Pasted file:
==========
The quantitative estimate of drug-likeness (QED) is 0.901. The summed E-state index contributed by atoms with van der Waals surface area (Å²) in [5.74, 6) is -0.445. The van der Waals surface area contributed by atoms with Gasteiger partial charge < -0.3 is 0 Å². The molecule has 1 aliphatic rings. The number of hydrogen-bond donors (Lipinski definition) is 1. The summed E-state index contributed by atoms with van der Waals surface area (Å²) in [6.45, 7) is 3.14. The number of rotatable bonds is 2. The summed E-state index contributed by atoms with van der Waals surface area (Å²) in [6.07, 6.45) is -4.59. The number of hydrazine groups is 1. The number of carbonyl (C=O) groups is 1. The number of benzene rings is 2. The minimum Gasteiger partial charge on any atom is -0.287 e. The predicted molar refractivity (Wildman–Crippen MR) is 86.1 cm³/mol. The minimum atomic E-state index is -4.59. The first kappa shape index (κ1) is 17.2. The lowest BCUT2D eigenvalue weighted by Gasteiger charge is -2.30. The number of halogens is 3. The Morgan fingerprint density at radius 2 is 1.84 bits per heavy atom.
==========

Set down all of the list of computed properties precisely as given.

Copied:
The quantitative estimate of drug-likeness (QED) is 0.901. The summed E-state index contributed by atoms with van der Waals surface area (Å²) in [5.74, 6) is -0.445. The van der Waals surface area contributed by atoms with Gasteiger partial charge < -0.3 is 0 Å². The molecule has 1 aliphatic rings. The number of hydrogen-bond donors (Lipinski definition) is 1. The summed E-state index contributed by atoms with van der Waals surface area (Å²) in [6.45, 7) is 3.14. The number of rotatable bonds is 2. The summed E-state index contributed by atoms with van der Waals surface area (Å²) in [6.07, 6.45) is -4.59. The number of hydrazine groups is 1. The number of carbonyl (C=O) groups is 1. The number of benzene rings is 2. The minimum Gasteiger partial charge on any atom is -0.287 e. The predicted molar refractivity (Wildman–Crippen MR) is 86.1 cm³/mol. The minimum atomic E-state index is -4.59. The first kappa shape index (κ1) is 17.2. The lowest BCUT2D eigenvalue weighted by Gasteiger charge is -2.30. The number of halogens is 3. The Morgan fingerprint density at radius 2 is 1.84 bits per heavy atom.